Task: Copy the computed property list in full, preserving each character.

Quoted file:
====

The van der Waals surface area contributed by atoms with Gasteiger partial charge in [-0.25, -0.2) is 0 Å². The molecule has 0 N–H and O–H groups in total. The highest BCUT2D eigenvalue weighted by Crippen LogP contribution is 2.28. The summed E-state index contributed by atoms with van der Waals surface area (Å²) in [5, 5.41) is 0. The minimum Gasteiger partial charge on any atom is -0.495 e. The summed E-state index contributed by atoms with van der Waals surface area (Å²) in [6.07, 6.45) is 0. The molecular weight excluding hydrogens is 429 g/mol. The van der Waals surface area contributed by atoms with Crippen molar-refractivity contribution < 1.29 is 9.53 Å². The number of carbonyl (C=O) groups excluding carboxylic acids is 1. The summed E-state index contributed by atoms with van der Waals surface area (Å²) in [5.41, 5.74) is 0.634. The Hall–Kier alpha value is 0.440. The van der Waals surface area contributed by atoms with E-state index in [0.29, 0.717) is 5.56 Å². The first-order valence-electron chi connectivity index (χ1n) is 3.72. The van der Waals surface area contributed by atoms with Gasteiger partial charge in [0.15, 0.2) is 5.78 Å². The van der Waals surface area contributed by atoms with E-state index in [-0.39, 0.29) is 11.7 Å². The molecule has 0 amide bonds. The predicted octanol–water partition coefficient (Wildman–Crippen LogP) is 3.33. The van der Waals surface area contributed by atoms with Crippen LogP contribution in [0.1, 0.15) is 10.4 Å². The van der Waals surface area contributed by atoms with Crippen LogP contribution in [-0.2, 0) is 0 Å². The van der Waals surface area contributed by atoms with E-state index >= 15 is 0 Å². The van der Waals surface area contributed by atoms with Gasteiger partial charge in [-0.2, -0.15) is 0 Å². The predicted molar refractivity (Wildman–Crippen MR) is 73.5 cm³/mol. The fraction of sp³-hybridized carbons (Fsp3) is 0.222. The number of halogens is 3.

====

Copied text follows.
The van der Waals surface area contributed by atoms with Gasteiger partial charge in [-0.25, -0.2) is 0 Å². The molecule has 0 N–H and O–H groups in total. The highest BCUT2D eigenvalue weighted by Crippen LogP contribution is 2.28. The summed E-state index contributed by atoms with van der Waals surface area (Å²) in [5, 5.41) is 0. The minimum Gasteiger partial charge on any atom is -0.495 e. The summed E-state index contributed by atoms with van der Waals surface area (Å²) in [6.07, 6.45) is 0. The molecular weight excluding hydrogens is 429 g/mol. The van der Waals surface area contributed by atoms with Crippen molar-refractivity contribution < 1.29 is 9.53 Å². The number of carbonyl (C=O) groups excluding carboxylic acids is 1. The summed E-state index contributed by atoms with van der Waals surface area (Å²) in [5.41, 5.74) is 0.634. The Hall–Kier alpha value is 0.440. The van der Waals surface area contributed by atoms with E-state index in [0.29, 0.717) is 5.56 Å². The first-order valence-electron chi connectivity index (χ1n) is 3.72. The van der Waals surface area contributed by atoms with Gasteiger partial charge in [0.15, 0.2) is 5.78 Å². The van der Waals surface area contributed by atoms with E-state index in [-0.39, 0.29) is 11.7 Å². The molecule has 0 amide bonds. The predicted octanol–water partition coefficient (Wildman–Crippen LogP) is 3.33. The van der Waals surface area contributed by atoms with Crippen LogP contribution in [0.1, 0.15) is 10.4 Å². The van der Waals surface area contributed by atoms with Crippen LogP contribution in [-0.2, 0) is 0 Å². The van der Waals surface area contributed by atoms with E-state index >= 15 is 0 Å². The van der Waals surface area contributed by atoms with Gasteiger partial charge in [-0.2, -0.15) is 0 Å². The predicted molar refractivity (Wildman–Crippen MR) is 73.5 cm³/mol. The fraction of sp³-hybridized carbons (Fsp3) is 0.222. The number of halogens is 3.